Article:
Grass vs. Turf Debate Fueled By Environmental and Health Concerns
Having a perfectly green lawn is something many homeowners strive for each spring. The desire for a swath of emerald across the entire yard is so great some people are willing to go beyond grass to get it. Enter artificial turf.
Many people will remember artificial turf from episodes of the Brady Bunch. The set of the family’s home famously featured an obviously artificial AstroTurf lawn. But that was the 1970s when “chemgrass” was just a few years old. Today, manufacturers use modern day technology and new materials to create turf that resembles the real thing.
The use of turf has sparked a debate across the country that shows no sign of subsiding. Some argue that it’s an environmentally friendly alternative while others question that notion and the safety of turf.
The Effort to Make Grass More Environmentally Friendly
As carbon dioxide emissions increase by up to 92% in some countries and drought grips states throughout the U.S., the debate over grass versus turf has largely centered on environmental factors. In some climates, grass can be extremely difficult to grow, especially if the wrong variety is used. This makes growing grass more resource intensive and can increase the use of chemical pesticides.
There’s also no getting around the water needed to keep a grass lawn healthy. The Environmental Protection Agency (EPA) has determined that the average household uses 48 gallons of water a day on lawns and gardens. Landscape irrigation adds up to roughly 9 billion gallons of water daily.
However, science is stepping in to solve some of these issues. In an effort to make lawns hardier and easier to maintain, common varieties like Kentucky bluegrass are now being combined with complimentary species. The EPA has also initiated a number of programs to encourage the use of efficient irrigation systems that improve water conversation. By and large, grass is still the most popular choice, and advances in agriculture technology are helping make it a more viable option.
Turf Comes With Environmental Benefits and Drawbacks
The Synthetic Turf Council notes that there are currently 12,000+ synthetic turf sports fields in the U.S. One of the major appeals for turf is the low maintenance. Unlike grass, it doesn’t need to be fertilized, mowed or watered.
However, many environmentalists believe the water conservation doesn’t outweigh the impact of artificial turf. While grass helps contribute to clean air, creating turf does the exact opposite. The production of artificial turf has been associated with greenhouse gas emissions due to the use of petro chemicals to create the synthetic grass blades. The product then has to be packaged and shipped, which increases the overall eco-footprint. The waste created by the chemical manufacturing process and the end of the product’s life cycle are also hotly debated as environmental drawbacks.
Cancer Concerns Connected to Artificial Turf
Turf is far from natural. Synthetic materials are used to replicate grass blades and the turf is imbedded with black beads called rubber crumbs that are supposed to mimic soil. The rubber crumbs are made from old tires. Proponents hail this as an eco-friendly feature, but opponents say there’s a much bigger concern.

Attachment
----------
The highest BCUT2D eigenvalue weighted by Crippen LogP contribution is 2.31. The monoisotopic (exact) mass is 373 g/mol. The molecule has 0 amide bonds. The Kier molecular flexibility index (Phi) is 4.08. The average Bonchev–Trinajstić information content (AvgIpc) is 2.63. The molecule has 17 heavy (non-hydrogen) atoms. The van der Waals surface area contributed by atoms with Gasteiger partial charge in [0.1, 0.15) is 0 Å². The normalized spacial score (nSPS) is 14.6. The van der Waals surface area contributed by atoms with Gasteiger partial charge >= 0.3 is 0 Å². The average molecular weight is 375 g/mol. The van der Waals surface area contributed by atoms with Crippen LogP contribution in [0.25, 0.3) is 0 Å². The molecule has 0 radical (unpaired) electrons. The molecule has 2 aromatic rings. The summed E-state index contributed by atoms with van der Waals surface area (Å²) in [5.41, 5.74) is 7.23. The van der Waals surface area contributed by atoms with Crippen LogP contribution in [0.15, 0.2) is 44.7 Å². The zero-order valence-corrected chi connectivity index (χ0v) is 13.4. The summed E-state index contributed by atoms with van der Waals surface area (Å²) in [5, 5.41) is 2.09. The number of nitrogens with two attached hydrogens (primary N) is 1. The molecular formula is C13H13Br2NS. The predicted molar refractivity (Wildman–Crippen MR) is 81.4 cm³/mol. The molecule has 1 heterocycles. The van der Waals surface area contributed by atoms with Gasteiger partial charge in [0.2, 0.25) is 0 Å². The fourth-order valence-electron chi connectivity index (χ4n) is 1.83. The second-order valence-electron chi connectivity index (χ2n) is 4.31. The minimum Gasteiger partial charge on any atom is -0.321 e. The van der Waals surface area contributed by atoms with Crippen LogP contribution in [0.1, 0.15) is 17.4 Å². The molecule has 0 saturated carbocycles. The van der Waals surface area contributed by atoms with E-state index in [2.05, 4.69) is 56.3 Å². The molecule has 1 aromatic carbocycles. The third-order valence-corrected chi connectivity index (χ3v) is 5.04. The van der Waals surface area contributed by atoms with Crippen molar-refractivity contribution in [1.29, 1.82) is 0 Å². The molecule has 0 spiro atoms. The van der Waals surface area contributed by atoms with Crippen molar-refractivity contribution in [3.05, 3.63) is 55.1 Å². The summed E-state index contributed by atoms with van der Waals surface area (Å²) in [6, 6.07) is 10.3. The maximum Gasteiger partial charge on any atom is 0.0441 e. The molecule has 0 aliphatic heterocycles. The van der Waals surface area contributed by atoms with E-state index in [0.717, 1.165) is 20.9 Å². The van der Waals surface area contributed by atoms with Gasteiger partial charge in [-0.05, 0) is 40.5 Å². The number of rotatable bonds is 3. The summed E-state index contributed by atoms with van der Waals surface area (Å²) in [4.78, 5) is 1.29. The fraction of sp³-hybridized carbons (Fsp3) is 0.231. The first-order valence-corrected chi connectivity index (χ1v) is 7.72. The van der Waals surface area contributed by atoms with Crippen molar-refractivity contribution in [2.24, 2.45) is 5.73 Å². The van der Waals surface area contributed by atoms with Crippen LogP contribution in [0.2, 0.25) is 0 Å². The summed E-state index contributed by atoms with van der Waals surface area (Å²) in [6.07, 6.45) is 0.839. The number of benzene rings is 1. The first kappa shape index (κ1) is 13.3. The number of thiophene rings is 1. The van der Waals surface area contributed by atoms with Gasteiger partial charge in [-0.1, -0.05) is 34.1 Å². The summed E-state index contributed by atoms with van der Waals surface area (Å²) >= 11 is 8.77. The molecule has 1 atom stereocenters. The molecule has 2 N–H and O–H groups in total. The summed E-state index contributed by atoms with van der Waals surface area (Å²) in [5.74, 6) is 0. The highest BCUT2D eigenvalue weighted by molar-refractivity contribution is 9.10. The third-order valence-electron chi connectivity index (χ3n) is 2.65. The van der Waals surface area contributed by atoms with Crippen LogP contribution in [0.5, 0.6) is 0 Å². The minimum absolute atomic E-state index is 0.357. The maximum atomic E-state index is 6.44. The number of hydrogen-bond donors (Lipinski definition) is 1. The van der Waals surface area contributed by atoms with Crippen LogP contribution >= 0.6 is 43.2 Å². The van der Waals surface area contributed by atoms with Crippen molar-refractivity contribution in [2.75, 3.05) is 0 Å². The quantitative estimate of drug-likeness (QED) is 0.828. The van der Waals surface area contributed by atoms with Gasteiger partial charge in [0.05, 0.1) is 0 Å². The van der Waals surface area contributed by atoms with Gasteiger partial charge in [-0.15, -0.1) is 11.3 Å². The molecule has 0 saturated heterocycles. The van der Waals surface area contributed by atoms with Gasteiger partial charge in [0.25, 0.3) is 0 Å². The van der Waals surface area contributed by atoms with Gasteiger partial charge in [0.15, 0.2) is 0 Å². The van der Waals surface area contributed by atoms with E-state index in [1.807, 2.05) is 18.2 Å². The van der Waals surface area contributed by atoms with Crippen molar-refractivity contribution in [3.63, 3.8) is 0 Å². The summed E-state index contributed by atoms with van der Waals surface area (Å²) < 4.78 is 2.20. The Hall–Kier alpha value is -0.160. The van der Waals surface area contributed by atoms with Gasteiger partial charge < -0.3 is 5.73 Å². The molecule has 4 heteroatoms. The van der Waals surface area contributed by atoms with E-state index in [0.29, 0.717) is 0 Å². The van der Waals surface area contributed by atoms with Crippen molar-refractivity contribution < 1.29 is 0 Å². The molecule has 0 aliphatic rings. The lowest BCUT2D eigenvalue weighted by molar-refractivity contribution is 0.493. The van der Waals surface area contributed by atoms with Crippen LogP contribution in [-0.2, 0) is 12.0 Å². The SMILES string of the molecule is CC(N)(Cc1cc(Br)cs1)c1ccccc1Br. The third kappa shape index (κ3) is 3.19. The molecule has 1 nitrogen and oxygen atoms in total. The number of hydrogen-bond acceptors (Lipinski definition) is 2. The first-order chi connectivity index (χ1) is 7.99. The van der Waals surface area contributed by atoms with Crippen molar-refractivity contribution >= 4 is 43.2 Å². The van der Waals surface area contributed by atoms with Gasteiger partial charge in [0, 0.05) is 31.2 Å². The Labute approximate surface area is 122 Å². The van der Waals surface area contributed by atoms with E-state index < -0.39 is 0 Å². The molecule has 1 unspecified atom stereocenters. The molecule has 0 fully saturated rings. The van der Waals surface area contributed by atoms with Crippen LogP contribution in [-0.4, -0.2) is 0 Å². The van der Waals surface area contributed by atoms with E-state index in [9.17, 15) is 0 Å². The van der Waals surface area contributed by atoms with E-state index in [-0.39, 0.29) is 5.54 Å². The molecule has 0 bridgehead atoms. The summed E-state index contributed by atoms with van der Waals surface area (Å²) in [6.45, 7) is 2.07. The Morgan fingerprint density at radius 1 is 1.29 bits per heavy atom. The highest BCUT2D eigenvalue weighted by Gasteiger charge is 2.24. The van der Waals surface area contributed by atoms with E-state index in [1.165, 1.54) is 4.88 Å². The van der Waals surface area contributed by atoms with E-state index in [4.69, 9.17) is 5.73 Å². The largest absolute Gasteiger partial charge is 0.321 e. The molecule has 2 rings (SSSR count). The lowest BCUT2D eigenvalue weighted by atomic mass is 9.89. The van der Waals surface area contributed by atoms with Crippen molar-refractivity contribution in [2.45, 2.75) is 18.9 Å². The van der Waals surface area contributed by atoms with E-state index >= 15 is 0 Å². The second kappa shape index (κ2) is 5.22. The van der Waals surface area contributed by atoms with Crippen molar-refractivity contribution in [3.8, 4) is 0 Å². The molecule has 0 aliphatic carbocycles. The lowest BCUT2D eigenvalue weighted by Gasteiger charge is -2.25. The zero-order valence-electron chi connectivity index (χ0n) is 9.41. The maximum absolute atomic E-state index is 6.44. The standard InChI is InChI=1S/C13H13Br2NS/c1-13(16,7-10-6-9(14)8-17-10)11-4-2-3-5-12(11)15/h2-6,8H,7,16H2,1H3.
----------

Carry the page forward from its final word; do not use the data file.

The old tires used for the rubber crumbs could potentially contain carcinogens, benzene, carbon black and other harmful substances. Exposure to these types of chemicals can pose health risks, including cancer. This concern has been highlighted by an increase in soccer goalies who are being diagnosed with blood cancers.
The trend was identified several years ago, and immediately a connection was made between cancer rates and artificial turf since goalies have the most direct contact with the ground. The observation lead to a University of Washington School of Public Health study that found the soccer players didn’t necessarily have an elevated risk for cancer, but their research did not explore the causes of their cancer. More research is being conducted to directly assess the safety of rubber crumbs and artificial turf as a whole.
Turf May Be Harder on the Body
Nowhere has the turf versus grass debate been greater than in Major League Soccer (MLS). For years, star players, team owners and experts have grappled over which surface is best for soccer fields. Ultimately, the biggest factors are performance and safety. The real risk with turf is that the products aren’t created equally.
While researchers note they are still gathering information to determine if turf increases injury risk, there is evidence to note that it can affect recovery. Many athletes have noted that playing on turf seems to be harder on the body and leads to a longer recovery period. Dr. Michael Freitas and other orthopedic specialists believe this is due to turf providing less cushion than grass. There’s also less give with turf compared to grass, which may increase the stress on your muscles and joints duing high intensity use. Athletes wearing cleats or spiked shoes will feel this even more because they can dig into turf which then adds more stress to your lower body when changing direction quickly.
At the end of this debate most people find themselves right where they started, either sticking to their grass seed or their turf burn, however the debate will only progress as turf fields age, are replaced, and the long term benefits studied. If turf can prove that its parts are not cancer causing agents or there is a way to create a safer and more eco-friendly turf (sans rubber additives) then more and more fields may become artificial especially in climates where grass is harder to maintain. However, not much beats the smell of fresh cut grass so you can be sure that your neighbors lawn or your local public park will remain natural grass for the forseeable future.